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Uranium Contamination of Stainless Steel in Nuclear Processing Plants

DOI: 10.1021/acs.iecr.7b05139 DOI Help

Authors: Timothy Kerry (The University of Manchester) , Anthony W. Banford (The University of Manchester; National Nuclear Laboratory) , William Bower (The University of Manchester) , Olivia R. Thompson (National Nuclear Laboratory) , Thomas Carey (National Nuclear Laboratory) , J. Frederick W. Mosselmans (Diamond Light Source) , Konstantin Ignatyev (Diamond Light Source) , Clint Sharrad (The University of Manchester)
Co-authored by industrial partner: No

Type: Journal Paper
Journal: Industrial & Engineering Chemistry Research

State: Published (Approved)
Published: February 2018
Diamond Proposal Number(s): 12505

Abstract: Stainless steel coupons have been exposed to uranium-containing nitric acid solutions, in conditions similar to those found in various uranium handling nuclear facilities across the nuclear fuel cycle. Solid state analysis of the stainless steel samples and solution composition analysis were undertaken to gain a better understanding of the contamination process mechanisms. Stainless steel coupons were immersed in 12 M HNO3 containing uranium (1 g/L), in the form of uranyl, for periods of up to 255 days. Uranium contamination was observed across all time lengths of exposure. Solution analysis indicated that the levels of contamination reached an equilibrium state after ~14 days. Investigations using Raman microscopy, synchrotron microfocus X-ray fluorescence and X-ray absorption spectroscopy showed inhomogeneous localization of uranyl species within the passive layer of the stainless steel surface. Over longer time lengths of exposure these contaminant species were predominantly found to locate within intergranular regions of the stainless steel. This finding should be taken into consideration when developing decontamination protocols for corroded stainless steel that has been exposed to uranium, to facilitate metal reuse/recycle and minimize hazardous waste volumes.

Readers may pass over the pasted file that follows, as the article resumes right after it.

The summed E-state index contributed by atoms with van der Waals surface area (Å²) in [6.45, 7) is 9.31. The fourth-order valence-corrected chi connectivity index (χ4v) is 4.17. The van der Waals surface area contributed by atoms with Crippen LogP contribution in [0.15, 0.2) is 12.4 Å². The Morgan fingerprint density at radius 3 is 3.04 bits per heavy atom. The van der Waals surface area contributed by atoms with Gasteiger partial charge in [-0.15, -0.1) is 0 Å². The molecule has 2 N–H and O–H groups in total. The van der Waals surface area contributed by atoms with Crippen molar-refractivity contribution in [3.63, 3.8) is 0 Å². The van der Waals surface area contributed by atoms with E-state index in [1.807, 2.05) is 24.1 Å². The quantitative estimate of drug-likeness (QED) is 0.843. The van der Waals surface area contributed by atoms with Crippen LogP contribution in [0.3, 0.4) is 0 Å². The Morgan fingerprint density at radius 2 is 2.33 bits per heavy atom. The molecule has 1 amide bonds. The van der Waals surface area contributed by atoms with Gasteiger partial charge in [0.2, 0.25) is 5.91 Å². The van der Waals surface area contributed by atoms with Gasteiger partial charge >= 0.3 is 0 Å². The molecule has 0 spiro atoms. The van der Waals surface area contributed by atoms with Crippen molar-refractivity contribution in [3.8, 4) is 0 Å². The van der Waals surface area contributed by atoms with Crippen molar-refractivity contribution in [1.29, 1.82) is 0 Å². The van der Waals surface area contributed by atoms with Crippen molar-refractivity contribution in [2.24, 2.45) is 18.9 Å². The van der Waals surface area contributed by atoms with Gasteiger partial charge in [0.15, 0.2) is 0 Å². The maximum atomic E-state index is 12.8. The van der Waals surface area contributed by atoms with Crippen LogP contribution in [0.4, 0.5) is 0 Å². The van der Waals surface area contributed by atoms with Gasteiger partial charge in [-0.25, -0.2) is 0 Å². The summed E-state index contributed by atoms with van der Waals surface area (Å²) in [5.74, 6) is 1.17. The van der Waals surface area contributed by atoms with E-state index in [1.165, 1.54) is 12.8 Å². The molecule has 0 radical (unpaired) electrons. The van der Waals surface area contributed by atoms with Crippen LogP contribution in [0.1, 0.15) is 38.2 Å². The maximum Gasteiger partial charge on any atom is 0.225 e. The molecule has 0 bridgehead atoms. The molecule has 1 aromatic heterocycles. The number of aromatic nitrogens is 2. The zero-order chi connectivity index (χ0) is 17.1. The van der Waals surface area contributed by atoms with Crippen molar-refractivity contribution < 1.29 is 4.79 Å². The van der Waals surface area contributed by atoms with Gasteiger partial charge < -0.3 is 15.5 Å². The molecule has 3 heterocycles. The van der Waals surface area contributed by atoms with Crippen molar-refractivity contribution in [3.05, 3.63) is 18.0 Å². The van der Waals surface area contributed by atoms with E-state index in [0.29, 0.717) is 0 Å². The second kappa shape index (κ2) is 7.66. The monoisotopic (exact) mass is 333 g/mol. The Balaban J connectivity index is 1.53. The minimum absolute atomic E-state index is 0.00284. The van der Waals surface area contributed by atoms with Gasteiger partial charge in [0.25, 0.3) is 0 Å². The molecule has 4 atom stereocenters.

Subject Areas: Chemistry, Materials, Energy


Instruments: I18-Microfocus Spectroscopy